Topsail schooner Pickle to have a new life thanks to Mal Nicholson

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HMS Pickle“. Licensed under CC BY-SA 3.0 via Wikimedia Commons.

The fabulous replica of Nelson’s topsail schooner HMS Pickle that featured in Tom Cunliffe’s TV series Boats that Built Britain has been bought by Mal Nicholson, owner of the magnificent Humber sloop Spider T.

After Trafalgar, HMS Pickle famously carried the news of Nelson’s great victory back to Britain – along with the news of Nelson’s own death.

The schooner is currently moored in Ocean Village in Gibraltar and is undergoing repairs. After many years of owning and running Spider T, I’m quite certain Mal knows what he’s in for – but great good luck to him and his helpers.

Previous owner Robin James’s family has owned Pickle for the past nine years. He said that the decision to sell the ship had been extremely difficult : ‘I have poured my soul into her over the past nine years, and in return she has carried me and many new friends safely through storms and adventures.

‘But after a difficult voyage to Gibraltar followed by a failure to get the much needed support to make her a success, this is the best decision to secure her future. The decision to sell Pickle has been made far easier by finding Mal, who I trust to continue to care for her and get her sailing again, while continuing to share her with everybody from her past, present and future.’

Mal said that during her time with Robin, Pickle had won many friends and supporters, and achieved amazing things.

For information see the Pickle facebook page  where he will post information future plans for the vessel, and will be re-developing the website www.schoonerpickle.com.

Mr James added that that an unknown author once wrote the following lines, which summarised his feelings on Pickle’s sale:

‘I’d rather be the ship that sails And rides the billows wild and free; Than to be the ship that always fails To leave its port and go to sea.
I’d rather feel the sting of strife, Where gales are born and tempests roar;
Than to settle down to useless life And rot in dry dock on the shore. I’d rather fight some mighty wave With honour in supreme command; And fill at last a well-earned grave, Than die in ease upon the sand.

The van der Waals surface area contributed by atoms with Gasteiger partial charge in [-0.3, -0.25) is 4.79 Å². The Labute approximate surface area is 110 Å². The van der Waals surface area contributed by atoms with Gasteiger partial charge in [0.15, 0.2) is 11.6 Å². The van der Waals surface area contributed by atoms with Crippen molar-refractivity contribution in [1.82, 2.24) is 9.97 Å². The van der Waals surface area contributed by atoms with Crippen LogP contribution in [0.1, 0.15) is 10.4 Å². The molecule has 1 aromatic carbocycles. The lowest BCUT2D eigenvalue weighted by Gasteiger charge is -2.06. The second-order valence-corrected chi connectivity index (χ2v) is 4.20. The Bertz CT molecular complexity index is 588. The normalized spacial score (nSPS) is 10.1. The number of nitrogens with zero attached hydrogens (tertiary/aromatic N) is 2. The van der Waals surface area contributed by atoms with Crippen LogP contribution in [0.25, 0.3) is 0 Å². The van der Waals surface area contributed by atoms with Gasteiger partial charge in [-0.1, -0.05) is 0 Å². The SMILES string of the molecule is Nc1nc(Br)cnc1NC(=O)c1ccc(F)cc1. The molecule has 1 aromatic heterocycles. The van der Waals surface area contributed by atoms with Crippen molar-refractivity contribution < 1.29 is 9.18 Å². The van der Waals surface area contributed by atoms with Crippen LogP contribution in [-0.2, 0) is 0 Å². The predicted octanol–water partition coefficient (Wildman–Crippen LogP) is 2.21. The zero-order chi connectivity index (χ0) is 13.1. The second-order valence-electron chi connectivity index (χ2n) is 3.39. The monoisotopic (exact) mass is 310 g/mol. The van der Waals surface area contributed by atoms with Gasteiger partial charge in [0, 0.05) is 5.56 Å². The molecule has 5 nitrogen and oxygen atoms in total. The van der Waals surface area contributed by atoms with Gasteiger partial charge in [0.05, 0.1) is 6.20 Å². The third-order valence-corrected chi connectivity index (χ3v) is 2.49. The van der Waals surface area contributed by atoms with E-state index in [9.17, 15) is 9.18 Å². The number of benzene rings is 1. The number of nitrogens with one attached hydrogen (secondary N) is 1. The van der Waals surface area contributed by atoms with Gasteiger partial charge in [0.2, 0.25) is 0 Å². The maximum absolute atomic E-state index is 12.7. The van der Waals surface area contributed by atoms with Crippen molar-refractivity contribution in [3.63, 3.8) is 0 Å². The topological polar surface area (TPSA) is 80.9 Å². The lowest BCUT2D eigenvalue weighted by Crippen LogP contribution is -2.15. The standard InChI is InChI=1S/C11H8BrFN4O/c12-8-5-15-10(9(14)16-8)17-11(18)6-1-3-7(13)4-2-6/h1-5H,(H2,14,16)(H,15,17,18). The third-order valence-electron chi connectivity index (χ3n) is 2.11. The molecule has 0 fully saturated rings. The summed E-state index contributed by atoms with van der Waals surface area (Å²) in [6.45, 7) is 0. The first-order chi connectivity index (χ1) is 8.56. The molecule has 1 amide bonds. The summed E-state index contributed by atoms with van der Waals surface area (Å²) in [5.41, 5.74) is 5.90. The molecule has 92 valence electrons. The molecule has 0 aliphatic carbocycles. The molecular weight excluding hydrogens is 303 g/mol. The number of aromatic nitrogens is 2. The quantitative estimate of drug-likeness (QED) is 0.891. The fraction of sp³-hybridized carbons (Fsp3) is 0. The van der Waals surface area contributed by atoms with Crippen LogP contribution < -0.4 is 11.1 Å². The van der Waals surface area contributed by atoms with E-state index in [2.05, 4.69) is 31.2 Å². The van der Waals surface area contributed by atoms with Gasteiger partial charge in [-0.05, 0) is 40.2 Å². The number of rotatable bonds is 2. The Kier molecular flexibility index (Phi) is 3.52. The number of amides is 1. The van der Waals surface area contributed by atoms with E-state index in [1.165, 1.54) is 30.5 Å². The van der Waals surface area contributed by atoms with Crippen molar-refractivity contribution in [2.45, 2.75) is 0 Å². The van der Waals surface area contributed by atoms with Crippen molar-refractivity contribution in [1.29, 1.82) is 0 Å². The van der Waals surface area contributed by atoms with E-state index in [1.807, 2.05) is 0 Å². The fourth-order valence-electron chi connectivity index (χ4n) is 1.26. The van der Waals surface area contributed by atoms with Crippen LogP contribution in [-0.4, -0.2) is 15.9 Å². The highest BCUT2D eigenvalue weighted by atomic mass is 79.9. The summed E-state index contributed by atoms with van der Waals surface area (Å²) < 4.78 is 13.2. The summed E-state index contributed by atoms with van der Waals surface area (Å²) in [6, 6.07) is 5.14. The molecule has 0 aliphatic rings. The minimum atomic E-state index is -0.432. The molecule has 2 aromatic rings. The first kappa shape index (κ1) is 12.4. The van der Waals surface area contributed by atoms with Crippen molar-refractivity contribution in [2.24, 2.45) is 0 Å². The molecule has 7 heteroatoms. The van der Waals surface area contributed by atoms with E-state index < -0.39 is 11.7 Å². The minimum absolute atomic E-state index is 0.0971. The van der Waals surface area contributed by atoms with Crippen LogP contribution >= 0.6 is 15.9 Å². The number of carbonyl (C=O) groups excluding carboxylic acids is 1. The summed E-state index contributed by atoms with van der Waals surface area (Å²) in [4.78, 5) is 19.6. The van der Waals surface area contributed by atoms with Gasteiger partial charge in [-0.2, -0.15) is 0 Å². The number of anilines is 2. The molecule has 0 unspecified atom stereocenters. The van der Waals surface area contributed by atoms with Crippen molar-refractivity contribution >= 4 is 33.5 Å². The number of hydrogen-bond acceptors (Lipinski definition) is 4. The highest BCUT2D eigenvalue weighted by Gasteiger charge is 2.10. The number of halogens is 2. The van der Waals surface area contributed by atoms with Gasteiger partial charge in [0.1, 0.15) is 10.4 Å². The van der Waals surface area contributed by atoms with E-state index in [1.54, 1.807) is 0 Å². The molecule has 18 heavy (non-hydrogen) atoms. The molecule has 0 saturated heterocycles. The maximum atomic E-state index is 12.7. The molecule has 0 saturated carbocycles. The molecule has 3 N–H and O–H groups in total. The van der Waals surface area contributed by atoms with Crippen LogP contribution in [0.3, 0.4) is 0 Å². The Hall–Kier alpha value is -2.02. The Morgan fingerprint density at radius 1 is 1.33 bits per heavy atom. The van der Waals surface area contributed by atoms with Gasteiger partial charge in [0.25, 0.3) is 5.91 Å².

I’d rather drive where sea storms blow, And be the ship that always failed
To make the ports where it would go, Than be the ship that never sailed.’

 Meanwhile, I will be casually dropping these words into the conversation at social gatherings: ‘I know a bloke who has a topsail schooner. Oh yes… ‘

 

HMS Pickle moves to Gibraltar

It’s the bowsprit that hits you between the eyes. Clock the size of it: with something like that you could sail her into port and knock the back wall out of a dockside crimper’s best bedroom…

The 73ft schooner HMS Pickle is a  replica of the 1799-built original HMS Pickle, which had the honour of bringing the news of the battle of Trafalgar back to Britain. It was a big, bittersweet moment: one one hand it was victory in the war with the French, but on the other hand the commander of the British fleet, Horatio Nelson1st Viscount Nelson1st Duke of Bronté, had been shot and killed.

The excuse for publishing these striking photos is that from mid-September the superyachts at Gibraltar’s Ocean Village Marina will have HMS Pickle for a neighbour. Gibraltar’s gain is the UK’s loss, but there’s something appropriate about the move.

HMS Pickle’s is to sail from the UK to her new home in Gibraltar via Cape Trafalgar – a route that the original Pickle would have followed many times.

The ship’s operator, Robin James said ‘The connection she has with Gibraltar and the part they both played in British Naval history is a great story to share and I am sure her arrival will be a real boost to tourism… We have received fantastic support from the government of Gibraltar and Ocean Village and can’t wait to get there.’

Robin comes from a family of mariners, and in 2004 took time off work to set off around Europe and America in search of a tall ship of his own – and then found Pickle in Gloucester where she had recently arrived from Russia.

Pickle had real appeal because of the original’s rich history and adventures in the Caribbean and Europe.  The first Pickle was wrecked and sunk off southern Spain in 1808 but this 1996-built replica is uncannily similar and gives us a great insight into the methods and technologies of the time.’